Thus, my springtime in Cham is a blur of activity, and I never found the time while I was there to update my blog. I was also experimenting this spring with using a smartphone as my only camera – This failed experiment resulted in me not taking as many photos, and many of the ones I took are terrible quality compared to even a small point and shoot camera. On some other days I was simply too lazy to take any photos at all. But, nonetheless, here’s a massive blog post done in retrospect, mostly just a collection of photos, with a few short bits of story as well.
I spent most of my first week in Chamonix climbing with my friend Mikey Schaefer, who was there for his first time. On my first day in Chamonix, feeling tired and jetlagged from the travel, we headed to the Frendo Spur on the north face of the Aiguille du Midi, a classic which I had never done before. It was still proper winter at this point, and some sections of the route involved wallowing in impressively deep snow, which was a fun challenge except that it caused us to miss the last cabin down the telepherique!
A day cragging with Mikey on the east face of Mont Blanc du Tacul, on the classic “Modica-Noury” route. A lot of alpine ice grades in Chamonix seem very soft in comparison to Canadian Rockies grades (and it’s intentional and conscious, something to do with the alpine ice grade encompassing the situation in which one would climb it), but the “Modica-Noury” takes the cake! It’s graded AI5+, and we climbed it at AI3!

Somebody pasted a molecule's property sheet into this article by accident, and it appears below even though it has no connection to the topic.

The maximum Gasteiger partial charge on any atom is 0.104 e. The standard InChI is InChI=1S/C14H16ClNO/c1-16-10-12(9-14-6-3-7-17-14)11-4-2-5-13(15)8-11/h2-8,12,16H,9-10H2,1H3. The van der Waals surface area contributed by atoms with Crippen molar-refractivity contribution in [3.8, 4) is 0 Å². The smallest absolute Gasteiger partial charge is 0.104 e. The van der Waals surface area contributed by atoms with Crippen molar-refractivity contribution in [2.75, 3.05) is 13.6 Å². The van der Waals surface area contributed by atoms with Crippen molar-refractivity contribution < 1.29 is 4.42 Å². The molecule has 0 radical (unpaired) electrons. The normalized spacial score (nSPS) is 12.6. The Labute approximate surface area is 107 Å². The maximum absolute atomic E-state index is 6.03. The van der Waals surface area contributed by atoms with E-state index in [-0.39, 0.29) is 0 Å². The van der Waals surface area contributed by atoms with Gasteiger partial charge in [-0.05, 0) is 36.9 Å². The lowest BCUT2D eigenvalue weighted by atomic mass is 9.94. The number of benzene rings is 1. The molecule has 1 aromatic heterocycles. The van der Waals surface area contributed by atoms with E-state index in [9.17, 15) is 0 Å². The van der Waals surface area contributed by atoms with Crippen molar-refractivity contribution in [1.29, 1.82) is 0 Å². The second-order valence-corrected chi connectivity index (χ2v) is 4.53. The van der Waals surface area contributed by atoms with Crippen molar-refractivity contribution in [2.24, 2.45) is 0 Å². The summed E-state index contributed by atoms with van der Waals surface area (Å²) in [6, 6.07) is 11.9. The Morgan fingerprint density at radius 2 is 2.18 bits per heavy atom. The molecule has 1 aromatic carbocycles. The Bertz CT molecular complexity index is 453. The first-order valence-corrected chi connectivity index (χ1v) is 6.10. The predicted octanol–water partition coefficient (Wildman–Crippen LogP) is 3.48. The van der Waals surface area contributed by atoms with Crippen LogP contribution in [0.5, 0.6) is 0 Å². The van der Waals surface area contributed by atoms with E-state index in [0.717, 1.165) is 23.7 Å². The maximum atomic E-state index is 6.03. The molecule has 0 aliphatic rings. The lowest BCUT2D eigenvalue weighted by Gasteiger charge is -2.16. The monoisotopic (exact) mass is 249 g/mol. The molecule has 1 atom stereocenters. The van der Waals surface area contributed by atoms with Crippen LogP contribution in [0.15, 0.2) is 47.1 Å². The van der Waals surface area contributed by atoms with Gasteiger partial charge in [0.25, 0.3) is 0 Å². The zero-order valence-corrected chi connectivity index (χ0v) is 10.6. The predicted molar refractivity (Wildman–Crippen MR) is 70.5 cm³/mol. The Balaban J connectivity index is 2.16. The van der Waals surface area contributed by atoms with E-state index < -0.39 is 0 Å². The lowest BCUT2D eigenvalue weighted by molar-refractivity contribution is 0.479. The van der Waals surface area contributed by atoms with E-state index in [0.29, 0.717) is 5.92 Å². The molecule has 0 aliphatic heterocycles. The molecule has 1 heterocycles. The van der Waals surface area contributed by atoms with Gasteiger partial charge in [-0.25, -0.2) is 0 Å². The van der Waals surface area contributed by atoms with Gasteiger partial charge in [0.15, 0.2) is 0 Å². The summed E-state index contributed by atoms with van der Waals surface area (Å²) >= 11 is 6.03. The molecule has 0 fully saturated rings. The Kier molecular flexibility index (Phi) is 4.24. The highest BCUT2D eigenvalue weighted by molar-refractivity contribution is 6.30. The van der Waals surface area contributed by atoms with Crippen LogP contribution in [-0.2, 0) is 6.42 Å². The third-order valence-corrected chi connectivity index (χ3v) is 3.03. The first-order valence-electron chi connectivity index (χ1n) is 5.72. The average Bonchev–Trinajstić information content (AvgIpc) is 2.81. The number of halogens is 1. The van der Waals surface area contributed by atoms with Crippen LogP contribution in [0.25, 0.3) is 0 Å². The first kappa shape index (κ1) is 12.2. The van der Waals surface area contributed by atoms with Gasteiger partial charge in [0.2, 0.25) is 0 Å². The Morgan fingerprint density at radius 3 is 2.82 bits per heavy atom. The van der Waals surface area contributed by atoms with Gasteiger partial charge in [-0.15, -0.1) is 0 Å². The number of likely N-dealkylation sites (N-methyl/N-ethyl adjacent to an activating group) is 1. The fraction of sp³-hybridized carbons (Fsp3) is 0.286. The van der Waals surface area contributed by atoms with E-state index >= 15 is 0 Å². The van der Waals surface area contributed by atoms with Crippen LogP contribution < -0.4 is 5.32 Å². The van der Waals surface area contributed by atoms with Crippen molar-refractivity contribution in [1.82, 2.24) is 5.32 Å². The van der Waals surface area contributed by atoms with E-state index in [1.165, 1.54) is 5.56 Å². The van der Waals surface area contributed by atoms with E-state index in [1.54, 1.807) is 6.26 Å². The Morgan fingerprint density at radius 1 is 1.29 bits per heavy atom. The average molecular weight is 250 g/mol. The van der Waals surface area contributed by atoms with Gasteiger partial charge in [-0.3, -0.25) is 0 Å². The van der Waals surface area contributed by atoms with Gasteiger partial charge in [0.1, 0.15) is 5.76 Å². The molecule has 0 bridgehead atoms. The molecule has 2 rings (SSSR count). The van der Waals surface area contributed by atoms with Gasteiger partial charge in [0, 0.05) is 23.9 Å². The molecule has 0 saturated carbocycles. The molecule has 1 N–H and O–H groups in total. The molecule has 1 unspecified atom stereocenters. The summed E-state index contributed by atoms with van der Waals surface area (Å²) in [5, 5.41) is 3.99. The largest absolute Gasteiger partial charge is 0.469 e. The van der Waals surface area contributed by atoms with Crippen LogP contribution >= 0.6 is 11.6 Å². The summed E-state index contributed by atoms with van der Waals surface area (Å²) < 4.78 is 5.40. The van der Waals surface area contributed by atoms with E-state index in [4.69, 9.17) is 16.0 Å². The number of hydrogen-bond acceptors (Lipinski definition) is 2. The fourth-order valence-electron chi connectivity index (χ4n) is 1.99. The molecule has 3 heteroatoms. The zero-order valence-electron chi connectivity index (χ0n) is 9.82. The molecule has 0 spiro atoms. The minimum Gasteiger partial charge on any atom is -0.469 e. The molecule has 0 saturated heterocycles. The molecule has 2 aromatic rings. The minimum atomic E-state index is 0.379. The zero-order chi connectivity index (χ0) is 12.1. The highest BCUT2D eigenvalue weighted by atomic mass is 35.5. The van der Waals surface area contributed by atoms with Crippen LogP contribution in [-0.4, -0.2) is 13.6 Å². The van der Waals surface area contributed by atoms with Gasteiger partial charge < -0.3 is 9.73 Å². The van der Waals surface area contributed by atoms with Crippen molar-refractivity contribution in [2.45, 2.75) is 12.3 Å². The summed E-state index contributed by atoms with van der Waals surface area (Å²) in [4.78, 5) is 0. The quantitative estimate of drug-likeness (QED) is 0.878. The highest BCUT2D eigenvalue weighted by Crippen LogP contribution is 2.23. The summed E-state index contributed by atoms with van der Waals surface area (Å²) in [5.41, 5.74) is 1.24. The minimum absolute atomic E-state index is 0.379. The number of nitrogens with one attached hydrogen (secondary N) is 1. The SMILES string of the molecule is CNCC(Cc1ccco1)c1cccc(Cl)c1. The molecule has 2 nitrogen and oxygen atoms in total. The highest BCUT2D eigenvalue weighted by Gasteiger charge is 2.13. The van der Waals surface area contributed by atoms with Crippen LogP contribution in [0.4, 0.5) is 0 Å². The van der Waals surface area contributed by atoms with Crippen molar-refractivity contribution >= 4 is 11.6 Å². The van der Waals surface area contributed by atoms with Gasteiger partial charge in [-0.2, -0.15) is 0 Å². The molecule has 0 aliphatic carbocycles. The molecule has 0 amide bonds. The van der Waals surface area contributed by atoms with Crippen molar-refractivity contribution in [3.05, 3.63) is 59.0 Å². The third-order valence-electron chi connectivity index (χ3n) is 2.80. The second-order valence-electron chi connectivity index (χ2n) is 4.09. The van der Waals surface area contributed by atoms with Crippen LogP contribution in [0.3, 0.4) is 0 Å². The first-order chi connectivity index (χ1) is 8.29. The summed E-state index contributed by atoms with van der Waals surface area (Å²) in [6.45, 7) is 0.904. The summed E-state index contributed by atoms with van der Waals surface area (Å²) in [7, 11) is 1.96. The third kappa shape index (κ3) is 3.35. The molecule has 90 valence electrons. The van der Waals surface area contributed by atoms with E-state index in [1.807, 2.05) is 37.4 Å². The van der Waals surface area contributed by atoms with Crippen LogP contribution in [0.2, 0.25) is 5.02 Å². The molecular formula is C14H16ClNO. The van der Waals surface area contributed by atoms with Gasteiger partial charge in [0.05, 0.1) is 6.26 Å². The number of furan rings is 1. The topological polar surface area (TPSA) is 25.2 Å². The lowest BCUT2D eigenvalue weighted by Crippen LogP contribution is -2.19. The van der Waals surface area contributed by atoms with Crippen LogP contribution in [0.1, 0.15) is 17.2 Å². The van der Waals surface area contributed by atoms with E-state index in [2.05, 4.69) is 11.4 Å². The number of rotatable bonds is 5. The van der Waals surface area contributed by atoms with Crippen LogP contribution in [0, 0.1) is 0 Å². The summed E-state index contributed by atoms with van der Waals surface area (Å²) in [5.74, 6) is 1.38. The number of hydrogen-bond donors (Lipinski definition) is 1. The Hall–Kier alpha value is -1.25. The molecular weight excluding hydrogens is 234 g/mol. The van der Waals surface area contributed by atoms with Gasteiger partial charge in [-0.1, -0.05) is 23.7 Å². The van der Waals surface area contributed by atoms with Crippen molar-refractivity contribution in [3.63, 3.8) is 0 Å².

Sunny, warm rock climbing with Mikey up the “Contamine” route on the south face of the Aiguille du Midi, despite the fact that it was technically still winter:
Climbing and skiing the Aiguille d’Argentière with Mikey via the Glacier du Milieu:
Playing in the alpine by day, bouldering at the EMHM by night:
Some adventure skiing (aka getting lost) near the Dent du Geant with Steve House and some Swedish friends:
Skiing the Couloir Trappier with Caroline George – a super nice ski run, can’t believe I’d never done it before!
On March 30 I climbed the classic route up the north face of Le Grand Charmoz with Briton Dave Sharp. It was a cool climb, up a particularly cool-looking face that I’d wanted to do for years. We approached on skis from Montenvers, descended to the Nantillons Glacier, and then climbed back up to the col between the Grand Charmoz and l’Aiguille de l’M to return to our skis below the north face. This seemed like a good way to do the approach, but we definitely missed the last train down from Montenvers, and had to walk from half-way down the James Bond trail.